Helping Seniors Avoid Scams
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Helping Seniors Avoid Scams

Sadly, financial abuse and scams targeting seniors is on the rise. The Federal Trade Commission reports that older adults and seniors lose more money to scammers than people in younger cohorts. The average senior over age 80 lost $1,700 to scams and cons, compared to just $188 lost by people aged 19 or younger, according to the FTC.

What is it that makes senior citizens common targets? There isn’t any one factor that makes scammers target them, but a constellation of many different ones. For one, older Americans, just by virtue of more time spent accumulating it, have more wealth than younger people, usually with much of it invested in their homes or retirement savings. Another reason scammers frequently target the elderly is because of the perception of older people as frail, or having declined mental states. The seniors of today also grew up in a more trusting time, and free from all the complicated technology many scammers use to trick them. And many older adults are too prideful, and don’t report that they’ve been scammed out of fear of embarrassment.

There are many common scams that target seniors, and tend to follow fairly predictable routines.

  • Lottery scam: A senior will receive a phone call telling them they’ve won millions of dollars, but they’ll first need to pay administrative fees or taxes to claim it.
  • Grandparent scam: This scam takes the form of a call or email to a grandparent, posing as a law enforcement official, a medical professional, or a grandchild in distress. Scammers will ask for money to be sent to cover the costs of medical bills, bail, or legal fees.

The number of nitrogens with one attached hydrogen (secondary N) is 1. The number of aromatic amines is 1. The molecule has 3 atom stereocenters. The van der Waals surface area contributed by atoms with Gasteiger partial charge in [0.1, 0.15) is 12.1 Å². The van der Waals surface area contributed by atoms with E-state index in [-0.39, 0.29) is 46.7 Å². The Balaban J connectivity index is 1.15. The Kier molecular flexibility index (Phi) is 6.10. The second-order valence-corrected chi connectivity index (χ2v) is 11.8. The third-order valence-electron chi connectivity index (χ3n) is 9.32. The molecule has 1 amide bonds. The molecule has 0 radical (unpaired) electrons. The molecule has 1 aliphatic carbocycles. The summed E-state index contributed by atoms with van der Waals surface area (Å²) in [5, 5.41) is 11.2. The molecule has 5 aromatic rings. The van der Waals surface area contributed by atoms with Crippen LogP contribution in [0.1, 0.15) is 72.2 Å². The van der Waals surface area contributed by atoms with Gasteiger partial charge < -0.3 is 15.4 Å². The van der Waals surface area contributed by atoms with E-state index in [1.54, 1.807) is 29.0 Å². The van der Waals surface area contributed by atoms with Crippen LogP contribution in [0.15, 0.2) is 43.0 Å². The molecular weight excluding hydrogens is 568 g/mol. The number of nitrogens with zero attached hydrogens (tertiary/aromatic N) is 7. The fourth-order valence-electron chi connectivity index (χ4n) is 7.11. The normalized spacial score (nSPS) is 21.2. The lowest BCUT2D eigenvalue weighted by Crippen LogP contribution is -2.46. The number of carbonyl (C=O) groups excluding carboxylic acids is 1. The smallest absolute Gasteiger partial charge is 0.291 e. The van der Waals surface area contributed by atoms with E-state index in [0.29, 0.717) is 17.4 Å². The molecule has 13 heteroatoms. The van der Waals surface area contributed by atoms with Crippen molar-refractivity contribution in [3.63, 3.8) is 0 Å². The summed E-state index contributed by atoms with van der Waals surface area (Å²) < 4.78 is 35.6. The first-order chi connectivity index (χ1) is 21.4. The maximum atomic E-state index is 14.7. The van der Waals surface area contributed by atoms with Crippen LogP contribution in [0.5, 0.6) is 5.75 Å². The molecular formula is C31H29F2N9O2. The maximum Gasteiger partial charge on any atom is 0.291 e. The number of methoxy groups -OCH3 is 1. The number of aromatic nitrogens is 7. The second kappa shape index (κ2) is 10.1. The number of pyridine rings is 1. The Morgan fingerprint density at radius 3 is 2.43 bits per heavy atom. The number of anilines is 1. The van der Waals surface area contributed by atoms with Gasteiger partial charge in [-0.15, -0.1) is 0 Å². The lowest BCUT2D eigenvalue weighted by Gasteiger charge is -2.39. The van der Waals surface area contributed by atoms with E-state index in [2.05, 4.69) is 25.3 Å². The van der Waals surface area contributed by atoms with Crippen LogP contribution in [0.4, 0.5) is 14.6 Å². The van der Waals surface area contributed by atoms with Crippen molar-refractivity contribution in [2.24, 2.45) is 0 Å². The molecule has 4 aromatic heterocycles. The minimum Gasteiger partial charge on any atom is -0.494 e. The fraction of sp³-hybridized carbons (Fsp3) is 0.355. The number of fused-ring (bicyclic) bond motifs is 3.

• Romance scam: This scam strictly works online. Scammers will target divorced or widowed seniors, posing as available and interested partners, with the aim of charming the target out of money down the line. This is also known as “catfishing”
  • Social security: Scammers will pretend to be representatives of Social Security Administration, claiming they need money to adjust a senior's Cost of Living Adjustment.
  • Medicare: Scammers pose as medicare officials, and collect a senior’s personal information, claiming they need it to issue a new healthcare card.

Preventing someone falling victim to a scam doesn’t take any special skills, simply some awareness of what to look out for.

  • Threatening behavior: Many times, scammers will claim there’s an imminent danger or risk, to force you into making decisions fast without thinking about the consequences.
  • Fake caller IDs: Con artists and scammers will disguise their number using a fake caller ID program.
  • Impersonation: Scammers will often pretend to be a government official or someone else of authority to trick you into following their orders.
  • Personal information: Con artists will be persistent in asking for things like Social Security numbers, account numbers, or other confidential identifying info.
  • Check in with friends and family: If something seems suspicious or off, a good idea is to relay the situation to your friends and family and ask them what they think of it.
  • Free travel: Many scams start out with an offer of travel deals, to entice you into giving up vital info.